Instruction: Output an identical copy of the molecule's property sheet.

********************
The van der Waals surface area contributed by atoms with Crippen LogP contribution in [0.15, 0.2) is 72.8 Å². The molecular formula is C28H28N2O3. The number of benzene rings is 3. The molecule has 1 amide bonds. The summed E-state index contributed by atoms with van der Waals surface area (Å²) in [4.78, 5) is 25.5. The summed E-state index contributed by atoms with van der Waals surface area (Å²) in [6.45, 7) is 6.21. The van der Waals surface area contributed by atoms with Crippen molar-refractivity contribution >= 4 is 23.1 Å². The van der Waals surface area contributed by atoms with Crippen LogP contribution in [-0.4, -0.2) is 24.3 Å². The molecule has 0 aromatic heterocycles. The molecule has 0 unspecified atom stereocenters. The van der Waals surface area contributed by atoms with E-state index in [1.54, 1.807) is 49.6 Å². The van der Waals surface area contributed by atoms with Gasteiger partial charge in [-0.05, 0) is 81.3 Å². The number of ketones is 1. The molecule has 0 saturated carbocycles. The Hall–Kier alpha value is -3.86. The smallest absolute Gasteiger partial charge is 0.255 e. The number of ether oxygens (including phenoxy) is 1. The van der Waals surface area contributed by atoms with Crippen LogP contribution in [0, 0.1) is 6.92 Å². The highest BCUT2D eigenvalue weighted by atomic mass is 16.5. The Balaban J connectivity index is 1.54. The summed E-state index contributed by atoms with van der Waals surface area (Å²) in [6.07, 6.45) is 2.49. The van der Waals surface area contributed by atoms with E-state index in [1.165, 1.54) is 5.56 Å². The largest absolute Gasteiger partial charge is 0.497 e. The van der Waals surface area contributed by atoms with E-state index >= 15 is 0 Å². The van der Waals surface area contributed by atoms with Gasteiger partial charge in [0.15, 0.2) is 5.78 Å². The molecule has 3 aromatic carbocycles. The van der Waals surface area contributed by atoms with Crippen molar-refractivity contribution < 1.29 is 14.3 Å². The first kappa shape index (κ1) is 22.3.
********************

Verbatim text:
The van der Waals surface area contributed by atoms with Crippen LogP contribution in [0.15, 0.2) is 72.8 Å². The molecular formula is C28H28N2O3. The number of benzene rings is 3. The molecule has 1 amide bonds. The summed E-state index contributed by atoms with van der Waals surface area (Å²) in [4.78, 5) is 25.5. The summed E-state index contributed by atoms with van der Waals surface area (Å²) in [6.45, 7) is 6.21. The van der Waals surface area contributed by atoms with Crippen molar-refractivity contribution >= 4 is 23.1 Å². The van der Waals surface area contributed by atoms with Crippen LogP contribution in [-0.4, -0.2) is 24.3 Å². The molecule has 0 aromatic heterocycles. The molecule has 0 unspecified atom stereocenters. The van der Waals surface area contributed by atoms with E-state index in [1.54, 1.807) is 49.6 Å². The van der Waals surface area contributed by atoms with Gasteiger partial charge in [-0.05, 0) is 81.3 Å². The number of ketones is 1. The molecule has 0 saturated carbocycles. The Hall–Kier alpha value is -3.86. The smallest absolute Gasteiger partial charge is 0.255 e. The number of ether oxygens (including phenoxy) is 1. The van der Waals surface area contributed by atoms with Crippen LogP contribution in [0, 0.1) is 6.92 Å². The highest BCUT2D eigenvalue weighted by atomic mass is 16.5. The Balaban J connectivity index is 1.54. The summed E-state index contributed by atoms with van der Waals surface area (Å²) in [6.07, 6.45) is 2.49. The van der Waals surface area contributed by atoms with E-state index in [1.165, 1.54) is 5.56 Å². The largest absolute Gasteiger partial charge is 0.497 e. The van der Waals surface area contributed by atoms with E-state index >= 15 is 0 Å². The van der Waals surface area contributed by atoms with Gasteiger partial charge in [0.15, 0.2) is 5.78 Å². The molecule has 3 aromatic carbocycles. The van der Waals surface area contributed by atoms with Crippen molar-refractivity contribution < 1.29 is 14.3 Å². The first kappa shape index (κ1) is 22.3.